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Secure world-leading educational competitiveness

Discovering creative talent and to become real USTians
Establishment of UST21 education system

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Become a university with industry-academia-research integration

Strengthening the cooperation between UST-GFRIs-corporations
Strengthen the cooperation between GFRIs
Support business start-ups with GFRI-based technologies

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Establish global status as a national research university

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Establish creative knowledge management system

Providing creative educational environment by applying cutting-edge technology
Improving management effectiveness

Second Coming of the Space Age with New Space, the Private Space Industry

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  • Registration Date : 2019-08-26
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Scientific Common Sense

Second Coming of the Space Age with
New Space, the Private Space Industry

On July 22nd, at 6:13 pm Korean time, a historical event took place in India. The moon rover Chandrayaan-2 was successfully launched, scheduled for landing on the south polar region of the moon between the Simpelius N and Manzinus C craters on September 6th, 48 days after the launch. If Chandrayaan-2 successfully lands on the moon, India will become the fourth country in the world to have accomplished a moon landing. Humanity is full of anticipation for this second coming of the space age. With leaps and bounds in technology, trips to the moon and colonies on Mars seem closer to reality than ever.


New Challenge Begins 50 Years After First Moon Landing

This year marks the 50th anniversary of Apollo 11’s landing on the moon. Neil Armstrong, who became the first person to set foot on the moon left these famous words, “One small step for a man, one giant leap for mankind." Humanity is always rising to new challenges. We make possible things once thought impossible with persistence and hard work. This is the path of progress that has brought us to this day.


Since the Apollo 11 moon landing, which saw the birth and rise of the space industry, humanity has entered a new era in space exploration. What hasn’t changed is that we continue to push the boundaries of possibility. However, plans and R&D trends in the space industry are looking very different from those in the past. Indeed, we are entering a new paradigm in space exploration, which has been given the name ‘NewSpace’.


The biggest difference will be the entities leading developments in the space industry. Traditionally, planning, investments and research were conducted by governments. Private enterprise did participate, but such participation was limited to large companies. This was because the space industry had a different focus. The goals were national, such as advancing the nation’s level of science and technology, or raising its international status. These days, the goals are more industry driven, such as space tourism, development and settlements. Companies participating in and leading these developments range from SMEs to ventures and even startups.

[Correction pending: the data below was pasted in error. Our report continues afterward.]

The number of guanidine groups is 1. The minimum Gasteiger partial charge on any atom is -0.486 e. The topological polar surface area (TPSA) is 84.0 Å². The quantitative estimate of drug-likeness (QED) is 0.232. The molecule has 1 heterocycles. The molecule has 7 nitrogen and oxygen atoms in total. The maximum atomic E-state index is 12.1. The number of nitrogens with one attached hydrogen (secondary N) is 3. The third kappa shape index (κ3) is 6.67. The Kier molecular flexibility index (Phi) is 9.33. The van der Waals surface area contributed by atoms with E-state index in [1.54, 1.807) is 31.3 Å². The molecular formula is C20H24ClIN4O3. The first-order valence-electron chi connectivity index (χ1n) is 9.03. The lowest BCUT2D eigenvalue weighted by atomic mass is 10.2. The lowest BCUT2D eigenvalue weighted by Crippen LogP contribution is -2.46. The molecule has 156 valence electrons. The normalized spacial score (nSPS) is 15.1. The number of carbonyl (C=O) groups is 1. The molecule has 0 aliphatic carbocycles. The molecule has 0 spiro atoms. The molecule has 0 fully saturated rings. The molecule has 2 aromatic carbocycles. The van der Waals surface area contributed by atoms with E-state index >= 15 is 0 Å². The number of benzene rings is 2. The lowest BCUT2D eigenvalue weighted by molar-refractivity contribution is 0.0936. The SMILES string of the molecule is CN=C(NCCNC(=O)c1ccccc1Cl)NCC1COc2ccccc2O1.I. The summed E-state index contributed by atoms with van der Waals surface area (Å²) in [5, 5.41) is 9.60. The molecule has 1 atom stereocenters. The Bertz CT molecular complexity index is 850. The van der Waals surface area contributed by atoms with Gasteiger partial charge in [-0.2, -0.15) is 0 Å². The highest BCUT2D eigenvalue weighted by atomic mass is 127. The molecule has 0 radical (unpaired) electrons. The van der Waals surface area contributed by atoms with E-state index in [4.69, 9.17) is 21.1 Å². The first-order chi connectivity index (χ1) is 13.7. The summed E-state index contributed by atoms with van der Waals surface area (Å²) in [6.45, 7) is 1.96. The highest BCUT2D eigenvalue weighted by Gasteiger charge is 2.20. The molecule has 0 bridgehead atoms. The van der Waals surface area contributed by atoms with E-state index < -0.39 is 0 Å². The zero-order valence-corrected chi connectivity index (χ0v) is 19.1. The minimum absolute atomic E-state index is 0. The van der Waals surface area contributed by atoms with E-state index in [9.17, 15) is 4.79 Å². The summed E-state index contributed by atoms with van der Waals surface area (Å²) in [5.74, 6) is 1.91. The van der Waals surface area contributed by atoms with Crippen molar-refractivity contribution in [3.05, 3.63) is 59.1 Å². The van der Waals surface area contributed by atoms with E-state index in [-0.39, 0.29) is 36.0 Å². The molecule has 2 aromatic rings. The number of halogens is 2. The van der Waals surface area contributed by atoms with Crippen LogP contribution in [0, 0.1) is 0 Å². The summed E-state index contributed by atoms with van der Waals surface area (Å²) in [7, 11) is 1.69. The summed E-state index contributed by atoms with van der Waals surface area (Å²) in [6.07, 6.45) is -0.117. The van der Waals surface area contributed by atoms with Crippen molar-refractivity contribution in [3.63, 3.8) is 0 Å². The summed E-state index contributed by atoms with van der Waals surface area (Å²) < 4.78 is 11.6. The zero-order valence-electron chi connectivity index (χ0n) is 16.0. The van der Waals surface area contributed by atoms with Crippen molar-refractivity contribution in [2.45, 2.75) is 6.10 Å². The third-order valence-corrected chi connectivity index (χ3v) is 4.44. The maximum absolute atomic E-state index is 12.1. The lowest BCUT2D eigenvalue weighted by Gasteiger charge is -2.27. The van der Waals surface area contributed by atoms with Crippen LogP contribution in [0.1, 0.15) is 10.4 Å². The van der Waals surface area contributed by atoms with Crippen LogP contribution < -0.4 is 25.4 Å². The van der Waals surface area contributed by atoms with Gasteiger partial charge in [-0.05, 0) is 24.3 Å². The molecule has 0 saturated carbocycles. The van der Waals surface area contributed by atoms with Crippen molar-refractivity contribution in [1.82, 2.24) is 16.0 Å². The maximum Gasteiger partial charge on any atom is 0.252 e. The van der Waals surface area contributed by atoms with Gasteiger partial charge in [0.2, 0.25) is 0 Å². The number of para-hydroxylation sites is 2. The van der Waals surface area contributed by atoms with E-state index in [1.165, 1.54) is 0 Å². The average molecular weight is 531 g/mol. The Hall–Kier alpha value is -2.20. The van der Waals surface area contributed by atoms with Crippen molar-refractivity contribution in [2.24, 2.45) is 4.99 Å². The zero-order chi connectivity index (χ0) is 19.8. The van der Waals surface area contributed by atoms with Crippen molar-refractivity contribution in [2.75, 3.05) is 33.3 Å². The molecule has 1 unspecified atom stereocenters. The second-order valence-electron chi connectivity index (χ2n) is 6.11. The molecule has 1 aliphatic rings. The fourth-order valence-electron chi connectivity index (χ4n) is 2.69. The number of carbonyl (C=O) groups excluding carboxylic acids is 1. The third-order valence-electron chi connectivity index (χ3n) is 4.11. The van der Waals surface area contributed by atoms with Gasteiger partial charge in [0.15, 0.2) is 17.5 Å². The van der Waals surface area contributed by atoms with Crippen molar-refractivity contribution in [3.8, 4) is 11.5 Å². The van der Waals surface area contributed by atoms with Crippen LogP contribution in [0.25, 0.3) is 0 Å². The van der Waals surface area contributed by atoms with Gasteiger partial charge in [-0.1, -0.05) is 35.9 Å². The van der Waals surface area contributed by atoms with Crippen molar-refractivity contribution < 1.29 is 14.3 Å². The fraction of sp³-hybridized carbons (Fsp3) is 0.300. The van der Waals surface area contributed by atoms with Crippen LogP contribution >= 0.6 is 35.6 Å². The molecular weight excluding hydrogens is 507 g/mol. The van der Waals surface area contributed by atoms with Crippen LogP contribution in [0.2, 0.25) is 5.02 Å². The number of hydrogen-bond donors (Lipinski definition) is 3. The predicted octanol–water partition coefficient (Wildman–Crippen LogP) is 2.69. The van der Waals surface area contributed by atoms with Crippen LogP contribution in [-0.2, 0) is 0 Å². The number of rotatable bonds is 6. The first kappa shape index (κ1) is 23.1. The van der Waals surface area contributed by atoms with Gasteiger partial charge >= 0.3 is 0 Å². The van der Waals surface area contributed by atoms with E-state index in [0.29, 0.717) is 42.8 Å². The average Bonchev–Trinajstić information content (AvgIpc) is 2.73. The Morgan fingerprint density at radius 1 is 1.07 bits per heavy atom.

“We Should Plan That Trip to Mars!”

There are already many cases of private sector led developments in the space industry. SpaceX, a U.S. company, has been working on various projects to make space more accessible. Achievements include a successful launch of a reused rocket, as well as LightSail 2, a solar power driven spaceship. LightSail is powered by a solar sail, and the success of this space flight will open the door to major leaps in space exploration such as the elimination of fuel tanks in spaceships, greatly enhanced speed, and interplanetary journeys. Then there is SpaceIL, a non-profit company based in Israel which attempted the first private sector moon exploration. Unfortunately, it did not succeed. Nonetheless, it was a meaningful attempt to make space exploration faster and more affordable. Additionally, private enterprises have been developing important technologies such as compact launch vehicles and space mineral mining technologies.


The Korean government is also keenly interested in the NewSpace movement, and seeks cooperation between all sectors as the space industry rises as a new driver of growth. In line with this, the Ministry of Science and ICT held the 1st Korea Space Week in July. Over 40 space experts joined industry professionals and interested members of the public to discuss the new paradigm of NewSpace.

Will we one day be able to say, “Let’s plan that trip to Mars sometime!” While we don’t know when that will be, we can be certain that the day will come. Humanity has never stopped exploring and rising to new challenges, building the world we know today. On a clear cloudless night, let’s look up at the sky and imagine space beyond. Imagine ourselves admiring the beauty of the universe from another planet. It’s always fun to imagine the future that will one day be reality.